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Tuberculosis Of The Esophagus

Sources: A Manual Of Peroral Endoscopy And Laryngeal Surgery

Esophageal tuberculosis is not commonly met, but is probably not

infrequently associated with the dysphagia of tuberculous laryngitis.

It may rarely occur as a primary infection, but usually the esophagus

is involved in an extension from a tuberculous process in the larynx,

mediastinal lymphatics, pleura, bronchi, or lungs.

Primary lesions appear as superficial erosions or ulcerations, with a

ellowish granular zone, or the granules may alone be

present. The mucosa in tuberculous lesions is usually pallid, the

absence of vascularity being marked. Invasion from the periesophageal

organs produces more or less localized compression and fixation of the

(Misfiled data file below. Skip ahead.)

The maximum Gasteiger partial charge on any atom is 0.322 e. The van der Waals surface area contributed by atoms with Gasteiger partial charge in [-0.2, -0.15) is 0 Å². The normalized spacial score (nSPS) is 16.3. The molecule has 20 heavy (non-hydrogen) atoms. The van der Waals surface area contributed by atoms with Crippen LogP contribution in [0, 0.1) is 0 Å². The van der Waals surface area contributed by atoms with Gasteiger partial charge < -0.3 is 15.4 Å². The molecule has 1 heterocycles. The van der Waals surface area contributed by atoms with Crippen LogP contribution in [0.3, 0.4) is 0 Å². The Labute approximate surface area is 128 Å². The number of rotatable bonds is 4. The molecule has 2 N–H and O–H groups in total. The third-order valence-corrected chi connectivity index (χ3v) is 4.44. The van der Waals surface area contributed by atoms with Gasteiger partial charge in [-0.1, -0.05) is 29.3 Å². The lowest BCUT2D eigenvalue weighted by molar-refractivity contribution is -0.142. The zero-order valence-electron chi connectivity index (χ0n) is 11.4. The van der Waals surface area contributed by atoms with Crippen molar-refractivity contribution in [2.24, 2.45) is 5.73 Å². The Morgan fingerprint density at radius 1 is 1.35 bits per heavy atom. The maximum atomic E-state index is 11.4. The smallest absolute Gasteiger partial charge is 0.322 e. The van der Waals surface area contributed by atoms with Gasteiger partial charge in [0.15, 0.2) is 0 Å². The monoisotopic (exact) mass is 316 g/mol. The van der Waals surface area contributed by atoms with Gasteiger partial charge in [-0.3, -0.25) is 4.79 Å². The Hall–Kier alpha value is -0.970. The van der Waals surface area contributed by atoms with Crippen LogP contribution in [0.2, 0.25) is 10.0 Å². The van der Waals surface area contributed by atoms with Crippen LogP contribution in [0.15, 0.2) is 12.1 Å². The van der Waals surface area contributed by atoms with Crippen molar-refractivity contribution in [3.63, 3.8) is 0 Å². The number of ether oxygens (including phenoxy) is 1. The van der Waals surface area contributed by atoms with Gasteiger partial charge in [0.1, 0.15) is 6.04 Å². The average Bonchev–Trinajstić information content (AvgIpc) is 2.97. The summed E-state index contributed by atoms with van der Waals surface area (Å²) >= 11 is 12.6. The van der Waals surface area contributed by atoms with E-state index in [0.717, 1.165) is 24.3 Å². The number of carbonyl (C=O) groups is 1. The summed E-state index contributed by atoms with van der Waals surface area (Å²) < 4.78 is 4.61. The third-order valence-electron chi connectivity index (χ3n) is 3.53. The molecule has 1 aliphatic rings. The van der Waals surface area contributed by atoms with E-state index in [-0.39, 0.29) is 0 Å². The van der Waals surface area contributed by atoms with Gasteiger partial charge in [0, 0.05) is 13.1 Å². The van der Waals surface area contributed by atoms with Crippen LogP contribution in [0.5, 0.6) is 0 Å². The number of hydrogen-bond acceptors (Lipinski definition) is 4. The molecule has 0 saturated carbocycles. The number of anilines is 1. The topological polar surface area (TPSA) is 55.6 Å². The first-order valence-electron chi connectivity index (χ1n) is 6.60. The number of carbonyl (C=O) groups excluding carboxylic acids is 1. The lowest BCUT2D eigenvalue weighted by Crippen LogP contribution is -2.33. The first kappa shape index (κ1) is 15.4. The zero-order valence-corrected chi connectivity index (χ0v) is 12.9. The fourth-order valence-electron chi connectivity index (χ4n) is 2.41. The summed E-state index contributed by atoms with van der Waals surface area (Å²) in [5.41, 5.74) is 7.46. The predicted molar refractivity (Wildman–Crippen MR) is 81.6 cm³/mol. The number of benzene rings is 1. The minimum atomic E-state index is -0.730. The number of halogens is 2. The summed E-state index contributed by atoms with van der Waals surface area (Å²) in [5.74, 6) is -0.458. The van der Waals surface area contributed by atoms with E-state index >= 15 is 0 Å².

esophagus. The character of open ulceration is modified by the mixed

infections. Healed tuberculous lesions, sometimes resulting from the

evacuation of tuberculous mediastinal lymph nodes into the esophagus

may be encountered. The local fixation and cicatricial contraction may

be the site of a traction diverticulum. Tuberculous esophago-bronchial

fistulae are occasionally seen.

Diagnosis, to be certain, requires the demonstration of the

tubercule bacilli and the characteristic cell accumulation of the

tubercle in a specimen of tissue removed from the lesion.

Actinomycosis must be excluded, and the possibility of mixed luetic

and tuberculous lesions is to be kept in mind. Post-tuberculous

cicatrices have no recognizable characteristics.

Treatment.--The maintenance of nutrition to the highest degree, and

the institution of a strict antituberculous regime are demanded. Local

applications are of no avail. Gastrostomy for feeding should be done

if dysphagia be severe, and has the advantage of putting the esophagus

at rest. The passage of a stomach-tube for feeding purposes may be

done, but it is often painful, and is dangerous in the presence of

ulceration. Pain is not marked if the lesion be limited to the

esophagus, though if it is present orthoform, anesthesin, or

apothesin, in powder form, swallowed dry, may prove helpful.